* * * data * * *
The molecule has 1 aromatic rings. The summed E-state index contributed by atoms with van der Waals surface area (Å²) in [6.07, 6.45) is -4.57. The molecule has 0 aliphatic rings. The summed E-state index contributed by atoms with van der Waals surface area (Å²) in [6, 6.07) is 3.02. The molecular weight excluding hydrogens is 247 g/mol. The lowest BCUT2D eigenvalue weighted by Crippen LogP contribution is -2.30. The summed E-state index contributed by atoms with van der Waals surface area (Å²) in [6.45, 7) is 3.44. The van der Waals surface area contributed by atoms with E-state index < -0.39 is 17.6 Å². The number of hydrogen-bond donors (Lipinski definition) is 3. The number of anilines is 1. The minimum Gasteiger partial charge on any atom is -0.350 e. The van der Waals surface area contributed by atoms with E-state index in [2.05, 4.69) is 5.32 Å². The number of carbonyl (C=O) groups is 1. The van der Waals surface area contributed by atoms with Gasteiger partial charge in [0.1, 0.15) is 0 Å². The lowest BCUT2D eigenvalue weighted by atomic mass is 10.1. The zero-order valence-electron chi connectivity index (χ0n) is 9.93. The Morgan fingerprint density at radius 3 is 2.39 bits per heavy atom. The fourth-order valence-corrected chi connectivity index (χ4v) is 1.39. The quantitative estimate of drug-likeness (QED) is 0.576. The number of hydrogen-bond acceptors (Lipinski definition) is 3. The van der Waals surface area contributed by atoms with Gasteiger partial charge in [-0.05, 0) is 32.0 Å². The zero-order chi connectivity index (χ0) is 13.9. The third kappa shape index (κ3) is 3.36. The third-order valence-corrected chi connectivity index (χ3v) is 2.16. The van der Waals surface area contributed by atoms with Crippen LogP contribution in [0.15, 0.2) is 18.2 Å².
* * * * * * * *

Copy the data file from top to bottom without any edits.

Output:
The molecule has 1 aromatic rings. The summed E-state index contributed by atoms with van der Waals surface area (Å²) in [6.07, 6.45) is -4.57. The molecule has 0 aliphatic rings. The summed E-state index contributed by atoms with van der Waals surface area (Å²) in [6, 6.07) is 3.02. The molecular weight excluding hydrogens is 247 g/mol. The lowest BCUT2D eigenvalue weighted by Crippen LogP contribution is -2.30. The summed E-state index contributed by atoms with van der Waals surface area (Å²) in [6.45, 7) is 3.44. The van der Waals surface area contributed by atoms with E-state index < -0.39 is 17.6 Å². The number of hydrogen-bond donors (Lipinski definition) is 3. The number of anilines is 1. The minimum Gasteiger partial charge on any atom is -0.350 e. The van der Waals surface area contributed by atoms with E-state index in [2.05, 4.69) is 5.32 Å². The number of carbonyl (C=O) groups is 1. The van der Waals surface area contributed by atoms with Gasteiger partial charge in [0.1, 0.15) is 0 Å². The lowest BCUT2D eigenvalue weighted by atomic mass is 10.1. The zero-order valence-electron chi connectivity index (χ0n) is 9.93. The Morgan fingerprint density at radius 3 is 2.39 bits per heavy atom. The fourth-order valence-corrected chi connectivity index (χ4v) is 1.39. The quantitative estimate of drug-likeness (QED) is 0.576. The number of hydrogen-bond acceptors (Lipinski definition) is 3. The van der Waals surface area contributed by atoms with Gasteiger partial charge in [-0.05, 0) is 32.0 Å². The zero-order chi connectivity index (χ0) is 13.9. The third kappa shape index (κ3) is 3.36. The third-order valence-corrected chi connectivity index (χ3v) is 2.16. The van der Waals surface area contributed by atoms with Crippen LogP contribution in [0.15, 0.2) is 18.2 Å².